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Bagehot on the monopoly central bank (1873)

The British journalist and editor of The Economist magazine Walter Bagehot (1826-1877) points out the “anomalous” and potentially “very dangerous” situation of a government controlled, monopoly central bank but can’t quite bring himself to suggest it be replaced by free competition:

I shall have failed in my purpose if I have not proved that the system of entrusting all our reserve to a single board, like that of the Bank directors, is very anomalous; that it is very dangerous; that its bad consequences, though much felt, have not been fully seen; that they have been obscured by traditional arguments and hidden in the dust of ancient controversies.

But it will be said—What would be better? What other system could there be? We are so accustomed to a system of banking, dependent for its cardinal function on a single bank, that we can hardly conceive of any other. But the natural system—that which would have sprung up if Government had let banking alone—is that of many banks of equal or not altogether unequal size. In all other trades competition brings the traders to a rough approximate equality. In cotton spinning, no single firm far and permanently outstrips the others. There is no tendency to a monarchy in the cotton world; nor, where banking has been left free, is there any tendency to a monarchy in banking either.

I shall have failed in my purpose if I have not proved that the system of entrusting all our reserve to a single board, like that of the Bank directors, is very anomalous; that it is very dangerous; that its bad consequences, though much felt, have not been fully seen; that they have been obscured by traditional arguments and hidden in the dust of ancient controversies.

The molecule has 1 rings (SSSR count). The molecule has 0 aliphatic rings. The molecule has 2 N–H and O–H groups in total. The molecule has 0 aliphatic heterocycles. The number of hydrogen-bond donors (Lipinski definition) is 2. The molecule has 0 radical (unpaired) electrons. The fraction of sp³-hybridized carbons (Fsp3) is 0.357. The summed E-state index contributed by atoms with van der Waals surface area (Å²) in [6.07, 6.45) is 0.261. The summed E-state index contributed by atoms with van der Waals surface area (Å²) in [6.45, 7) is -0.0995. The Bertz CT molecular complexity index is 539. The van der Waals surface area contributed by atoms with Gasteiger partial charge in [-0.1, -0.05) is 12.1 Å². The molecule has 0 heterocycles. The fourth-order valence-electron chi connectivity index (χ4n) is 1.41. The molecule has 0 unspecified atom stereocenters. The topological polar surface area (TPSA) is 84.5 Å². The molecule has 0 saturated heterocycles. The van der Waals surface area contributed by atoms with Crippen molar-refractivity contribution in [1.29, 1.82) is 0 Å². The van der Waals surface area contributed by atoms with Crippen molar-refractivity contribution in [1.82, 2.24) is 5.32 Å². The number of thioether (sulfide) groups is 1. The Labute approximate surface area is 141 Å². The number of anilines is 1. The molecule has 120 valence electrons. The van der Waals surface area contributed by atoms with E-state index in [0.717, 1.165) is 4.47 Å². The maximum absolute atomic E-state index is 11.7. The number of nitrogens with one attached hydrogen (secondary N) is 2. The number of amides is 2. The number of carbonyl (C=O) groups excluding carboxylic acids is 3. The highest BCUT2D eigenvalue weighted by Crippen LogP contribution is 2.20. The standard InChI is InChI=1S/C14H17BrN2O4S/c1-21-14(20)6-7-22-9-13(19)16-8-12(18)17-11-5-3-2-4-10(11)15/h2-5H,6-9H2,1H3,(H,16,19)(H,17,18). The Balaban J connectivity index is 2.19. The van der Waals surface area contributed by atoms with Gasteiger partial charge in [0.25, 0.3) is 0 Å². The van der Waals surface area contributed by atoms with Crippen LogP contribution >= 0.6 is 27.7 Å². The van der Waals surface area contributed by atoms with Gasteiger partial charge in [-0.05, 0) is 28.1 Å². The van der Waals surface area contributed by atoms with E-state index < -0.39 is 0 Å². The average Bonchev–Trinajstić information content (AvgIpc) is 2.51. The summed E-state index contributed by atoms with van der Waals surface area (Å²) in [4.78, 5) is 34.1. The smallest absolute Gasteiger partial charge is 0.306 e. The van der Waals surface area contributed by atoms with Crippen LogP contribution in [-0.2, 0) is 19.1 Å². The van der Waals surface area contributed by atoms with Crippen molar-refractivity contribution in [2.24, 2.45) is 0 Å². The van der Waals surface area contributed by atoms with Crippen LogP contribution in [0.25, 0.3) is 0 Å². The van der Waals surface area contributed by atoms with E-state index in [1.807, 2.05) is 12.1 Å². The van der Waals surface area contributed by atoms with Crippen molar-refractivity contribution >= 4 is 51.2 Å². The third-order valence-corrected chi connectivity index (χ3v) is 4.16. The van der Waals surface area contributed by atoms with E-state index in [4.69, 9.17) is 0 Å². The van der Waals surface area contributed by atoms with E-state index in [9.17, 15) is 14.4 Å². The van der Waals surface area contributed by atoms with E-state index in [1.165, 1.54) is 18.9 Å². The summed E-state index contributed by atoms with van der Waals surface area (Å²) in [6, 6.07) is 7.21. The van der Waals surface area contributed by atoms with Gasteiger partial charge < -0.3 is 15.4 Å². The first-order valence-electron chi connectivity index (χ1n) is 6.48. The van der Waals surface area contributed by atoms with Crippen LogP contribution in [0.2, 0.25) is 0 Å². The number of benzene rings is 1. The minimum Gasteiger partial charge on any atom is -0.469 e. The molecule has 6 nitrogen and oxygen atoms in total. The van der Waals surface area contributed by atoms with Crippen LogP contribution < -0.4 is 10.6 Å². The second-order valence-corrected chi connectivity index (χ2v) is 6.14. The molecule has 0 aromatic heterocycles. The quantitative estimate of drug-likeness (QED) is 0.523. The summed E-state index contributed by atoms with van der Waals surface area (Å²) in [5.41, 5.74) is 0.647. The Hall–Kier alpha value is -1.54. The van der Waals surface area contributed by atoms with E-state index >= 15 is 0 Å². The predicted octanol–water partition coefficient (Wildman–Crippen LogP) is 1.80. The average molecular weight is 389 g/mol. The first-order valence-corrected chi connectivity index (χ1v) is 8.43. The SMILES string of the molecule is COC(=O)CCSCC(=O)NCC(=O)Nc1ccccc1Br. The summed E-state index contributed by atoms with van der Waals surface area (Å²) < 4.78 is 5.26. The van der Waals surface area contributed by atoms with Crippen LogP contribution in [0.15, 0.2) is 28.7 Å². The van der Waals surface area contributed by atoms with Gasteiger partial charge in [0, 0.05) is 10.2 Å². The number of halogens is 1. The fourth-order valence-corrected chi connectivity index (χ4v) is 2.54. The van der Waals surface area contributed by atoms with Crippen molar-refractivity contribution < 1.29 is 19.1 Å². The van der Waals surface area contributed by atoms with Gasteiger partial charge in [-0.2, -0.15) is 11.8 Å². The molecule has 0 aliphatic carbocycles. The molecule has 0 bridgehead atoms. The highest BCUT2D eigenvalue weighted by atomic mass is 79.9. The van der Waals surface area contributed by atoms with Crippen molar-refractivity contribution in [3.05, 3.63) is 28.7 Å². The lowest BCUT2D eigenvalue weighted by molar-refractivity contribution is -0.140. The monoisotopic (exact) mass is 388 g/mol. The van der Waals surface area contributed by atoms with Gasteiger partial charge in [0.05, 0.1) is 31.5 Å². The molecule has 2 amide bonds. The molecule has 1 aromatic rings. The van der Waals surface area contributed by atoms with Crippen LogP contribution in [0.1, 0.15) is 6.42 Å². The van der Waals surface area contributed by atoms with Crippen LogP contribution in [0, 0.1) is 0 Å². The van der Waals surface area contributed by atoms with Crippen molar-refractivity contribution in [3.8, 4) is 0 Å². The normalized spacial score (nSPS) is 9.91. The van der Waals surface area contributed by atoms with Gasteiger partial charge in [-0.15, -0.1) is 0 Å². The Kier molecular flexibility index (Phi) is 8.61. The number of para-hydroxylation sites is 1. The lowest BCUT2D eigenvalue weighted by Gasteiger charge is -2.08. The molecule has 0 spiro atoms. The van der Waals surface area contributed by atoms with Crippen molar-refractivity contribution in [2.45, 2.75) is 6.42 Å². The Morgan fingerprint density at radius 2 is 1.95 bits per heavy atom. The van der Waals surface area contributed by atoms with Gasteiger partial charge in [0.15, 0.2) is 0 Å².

But it will be said—What would be better? What other system could there be? We are so accustomed to a system of banking, dependent for its cardinal function on a single bank, that we can hardly conceive of any other. But the natural system—that which would have sprung up if Government had let banking alone—is that of many banks of equal or not altogether unequal size. In all other trades competition brings the traders to a rough approximate equality. In cotton spinning, no single firm far and permanently outstrips the others. There is no tendency to a monarchy in the cotton world; nor, where banking has been left free, is there any tendency to a monarchy in banking either. In Manchester, in Liverpool, and all through England, we have a great number of banks, each with a business more or less good, but we have no single bank with any sort of predominance; nor is there any such bank in Scotland. In the new world of joint stock banks outside the Bank of England, we see much the same phenomenon. One or more get for a time a better business than the others, but no single bank permanently obtains an unquestioned predominance. None of them gets so much before the others that the others voluntarily place their reserves in its keeping. A republic with many competitors of a size or sizes suitable to the business, is the constitution of every trade if left to itself, and of banking as much as any other. A monarchy in any trade is a sign of some anomalous advantage, and of some intervention from without.